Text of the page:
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By Ovid

My dear, your hair was perfect:
delicate to touch;
one feared to braid it -- it was as fine as silk,
finer than silks that dark-skinned girls from Asia
wear at a feast,
and fragile as the spider's silver thread,
its colors dazzles, neither black nor gold,
of that rare light,
that breaks through shadows of a spring-freshed valley,
and of the bark-stripped cedars on the hill.
And never twice the same;
it fell in a hundred ways, in waves, in ripples,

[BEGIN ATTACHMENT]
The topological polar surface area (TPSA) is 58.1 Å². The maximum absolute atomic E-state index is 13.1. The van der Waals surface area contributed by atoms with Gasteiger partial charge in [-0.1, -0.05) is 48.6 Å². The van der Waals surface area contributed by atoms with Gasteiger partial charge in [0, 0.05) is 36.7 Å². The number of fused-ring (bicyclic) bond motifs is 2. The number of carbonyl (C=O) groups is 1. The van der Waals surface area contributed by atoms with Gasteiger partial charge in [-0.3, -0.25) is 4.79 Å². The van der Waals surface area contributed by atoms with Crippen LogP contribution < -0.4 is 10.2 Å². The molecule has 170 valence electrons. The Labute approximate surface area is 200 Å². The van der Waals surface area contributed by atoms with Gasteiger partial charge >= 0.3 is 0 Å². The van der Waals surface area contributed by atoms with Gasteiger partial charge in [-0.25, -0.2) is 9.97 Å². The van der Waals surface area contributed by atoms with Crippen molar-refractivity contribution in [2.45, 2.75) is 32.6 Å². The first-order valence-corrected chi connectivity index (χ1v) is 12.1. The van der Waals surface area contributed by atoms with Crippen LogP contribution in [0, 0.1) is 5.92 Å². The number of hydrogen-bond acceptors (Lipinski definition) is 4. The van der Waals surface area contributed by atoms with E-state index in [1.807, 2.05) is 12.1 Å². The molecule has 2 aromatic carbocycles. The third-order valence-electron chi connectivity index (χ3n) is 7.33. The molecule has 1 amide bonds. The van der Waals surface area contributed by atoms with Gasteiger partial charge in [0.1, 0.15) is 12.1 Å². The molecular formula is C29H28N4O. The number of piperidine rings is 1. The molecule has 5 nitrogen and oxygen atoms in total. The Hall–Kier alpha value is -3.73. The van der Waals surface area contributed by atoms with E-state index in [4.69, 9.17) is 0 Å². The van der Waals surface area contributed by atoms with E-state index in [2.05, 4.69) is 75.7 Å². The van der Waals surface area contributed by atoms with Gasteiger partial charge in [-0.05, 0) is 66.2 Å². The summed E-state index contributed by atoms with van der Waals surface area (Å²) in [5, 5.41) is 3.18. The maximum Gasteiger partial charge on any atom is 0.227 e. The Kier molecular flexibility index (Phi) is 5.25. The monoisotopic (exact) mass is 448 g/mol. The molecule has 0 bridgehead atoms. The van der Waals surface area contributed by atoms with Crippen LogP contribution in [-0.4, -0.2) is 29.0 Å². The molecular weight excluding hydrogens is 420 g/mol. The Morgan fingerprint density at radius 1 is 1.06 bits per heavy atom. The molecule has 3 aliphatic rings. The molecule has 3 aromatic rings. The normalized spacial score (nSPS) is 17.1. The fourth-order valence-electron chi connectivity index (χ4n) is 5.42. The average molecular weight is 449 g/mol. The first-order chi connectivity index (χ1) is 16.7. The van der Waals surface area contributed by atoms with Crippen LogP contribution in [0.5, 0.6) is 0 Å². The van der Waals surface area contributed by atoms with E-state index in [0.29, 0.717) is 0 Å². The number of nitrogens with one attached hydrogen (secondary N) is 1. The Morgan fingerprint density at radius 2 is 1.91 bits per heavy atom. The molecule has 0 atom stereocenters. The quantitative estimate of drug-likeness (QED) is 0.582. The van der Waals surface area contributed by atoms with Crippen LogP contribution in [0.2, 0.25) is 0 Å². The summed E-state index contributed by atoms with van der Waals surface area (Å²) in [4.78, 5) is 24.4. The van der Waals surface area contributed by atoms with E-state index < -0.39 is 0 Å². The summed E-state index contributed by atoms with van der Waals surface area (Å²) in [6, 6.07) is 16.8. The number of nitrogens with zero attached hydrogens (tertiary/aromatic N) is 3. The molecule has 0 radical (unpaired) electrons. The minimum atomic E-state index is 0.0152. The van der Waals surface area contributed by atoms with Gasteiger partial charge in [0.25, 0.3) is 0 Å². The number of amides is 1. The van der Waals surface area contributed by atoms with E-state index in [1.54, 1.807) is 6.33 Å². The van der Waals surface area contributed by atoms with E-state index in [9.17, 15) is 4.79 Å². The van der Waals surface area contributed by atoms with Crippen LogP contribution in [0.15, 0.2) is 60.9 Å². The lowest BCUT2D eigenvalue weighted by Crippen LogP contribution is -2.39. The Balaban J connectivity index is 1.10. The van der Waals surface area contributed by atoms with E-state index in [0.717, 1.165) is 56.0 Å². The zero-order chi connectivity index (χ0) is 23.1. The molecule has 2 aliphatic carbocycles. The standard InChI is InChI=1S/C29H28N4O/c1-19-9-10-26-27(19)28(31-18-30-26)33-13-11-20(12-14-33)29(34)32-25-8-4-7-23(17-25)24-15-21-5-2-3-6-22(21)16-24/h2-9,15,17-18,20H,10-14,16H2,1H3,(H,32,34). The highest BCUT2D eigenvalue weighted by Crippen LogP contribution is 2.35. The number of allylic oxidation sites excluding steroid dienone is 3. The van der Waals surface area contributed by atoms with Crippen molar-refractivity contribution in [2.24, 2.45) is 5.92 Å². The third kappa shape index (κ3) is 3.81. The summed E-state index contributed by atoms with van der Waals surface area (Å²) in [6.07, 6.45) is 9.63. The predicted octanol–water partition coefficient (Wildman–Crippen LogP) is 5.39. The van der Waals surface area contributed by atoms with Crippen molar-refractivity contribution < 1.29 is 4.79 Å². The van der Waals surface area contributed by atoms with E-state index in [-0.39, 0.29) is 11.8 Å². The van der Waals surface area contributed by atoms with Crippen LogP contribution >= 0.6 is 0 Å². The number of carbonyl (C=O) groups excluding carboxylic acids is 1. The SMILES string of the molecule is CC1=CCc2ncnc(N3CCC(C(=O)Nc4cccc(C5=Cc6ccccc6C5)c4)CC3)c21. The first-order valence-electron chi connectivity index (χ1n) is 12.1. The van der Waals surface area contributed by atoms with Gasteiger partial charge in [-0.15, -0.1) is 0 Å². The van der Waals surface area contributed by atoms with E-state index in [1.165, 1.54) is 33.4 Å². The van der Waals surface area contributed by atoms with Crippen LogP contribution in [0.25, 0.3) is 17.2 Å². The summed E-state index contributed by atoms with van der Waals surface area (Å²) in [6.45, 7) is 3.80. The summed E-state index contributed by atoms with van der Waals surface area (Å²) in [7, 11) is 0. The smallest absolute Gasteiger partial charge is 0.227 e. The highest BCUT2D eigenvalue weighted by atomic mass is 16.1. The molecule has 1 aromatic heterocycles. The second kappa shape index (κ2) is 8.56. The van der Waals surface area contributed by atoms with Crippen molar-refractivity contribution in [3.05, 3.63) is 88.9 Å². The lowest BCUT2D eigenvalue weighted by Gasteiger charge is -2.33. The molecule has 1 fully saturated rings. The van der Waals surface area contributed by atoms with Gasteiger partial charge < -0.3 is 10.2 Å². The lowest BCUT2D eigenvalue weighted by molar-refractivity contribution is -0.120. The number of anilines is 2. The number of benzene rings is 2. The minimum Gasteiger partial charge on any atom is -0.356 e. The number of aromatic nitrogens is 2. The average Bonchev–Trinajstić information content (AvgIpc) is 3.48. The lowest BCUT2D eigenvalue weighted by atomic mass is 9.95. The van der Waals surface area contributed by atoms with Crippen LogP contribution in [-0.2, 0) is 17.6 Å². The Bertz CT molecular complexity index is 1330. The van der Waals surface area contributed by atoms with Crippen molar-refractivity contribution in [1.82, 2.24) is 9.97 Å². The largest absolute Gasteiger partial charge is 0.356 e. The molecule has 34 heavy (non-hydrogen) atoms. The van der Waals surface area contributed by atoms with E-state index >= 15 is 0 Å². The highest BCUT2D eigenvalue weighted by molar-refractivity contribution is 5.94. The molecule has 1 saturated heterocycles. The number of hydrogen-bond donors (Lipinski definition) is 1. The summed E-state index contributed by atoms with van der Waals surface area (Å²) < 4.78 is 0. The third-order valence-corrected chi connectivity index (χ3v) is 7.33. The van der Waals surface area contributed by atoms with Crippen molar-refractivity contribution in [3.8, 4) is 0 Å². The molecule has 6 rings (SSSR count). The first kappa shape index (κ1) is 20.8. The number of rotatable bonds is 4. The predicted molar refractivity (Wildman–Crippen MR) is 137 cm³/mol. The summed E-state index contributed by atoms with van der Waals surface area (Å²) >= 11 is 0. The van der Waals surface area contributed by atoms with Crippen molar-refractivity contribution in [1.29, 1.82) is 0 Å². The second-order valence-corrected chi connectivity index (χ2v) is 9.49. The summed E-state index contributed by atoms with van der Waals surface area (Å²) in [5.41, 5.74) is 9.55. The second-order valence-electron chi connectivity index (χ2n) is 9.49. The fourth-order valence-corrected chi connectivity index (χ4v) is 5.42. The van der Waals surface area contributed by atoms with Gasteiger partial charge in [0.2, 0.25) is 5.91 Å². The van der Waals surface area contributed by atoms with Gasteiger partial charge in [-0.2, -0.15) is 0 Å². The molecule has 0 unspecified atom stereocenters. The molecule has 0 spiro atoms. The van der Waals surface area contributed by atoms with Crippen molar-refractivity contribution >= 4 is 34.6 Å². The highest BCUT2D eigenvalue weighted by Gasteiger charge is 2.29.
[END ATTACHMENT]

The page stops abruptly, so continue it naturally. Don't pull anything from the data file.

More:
nor comb's teeth tore it --
docile it was, and bright, and never angry,
so girls who dressed your hair never fear it --
nor hairpin scratched their arms --
my girl as gentle as her cheerful hair.
So I have seen her of an early morning,
languid and naked,
serene as sunlight on her purple bed,
her hair in charmed disorder at one shoulder . . .


Brunette Combing Her Hair(1851): Carroll Beckwith

By Paul, sixth-century Byzantine poet

When loose your tresses lie
And o'er them softly drawn
A neckerchief of lawn
Protects them from men's eyes,
While all in vain my gaze I turn,
My thoughts with longing madly burn.
But when those locks revealed
Send down their stream of gold
And in my hand I hold
Their splendour unconcealed,
No more I feel my heart my own,
A fugitive from reason's throne.

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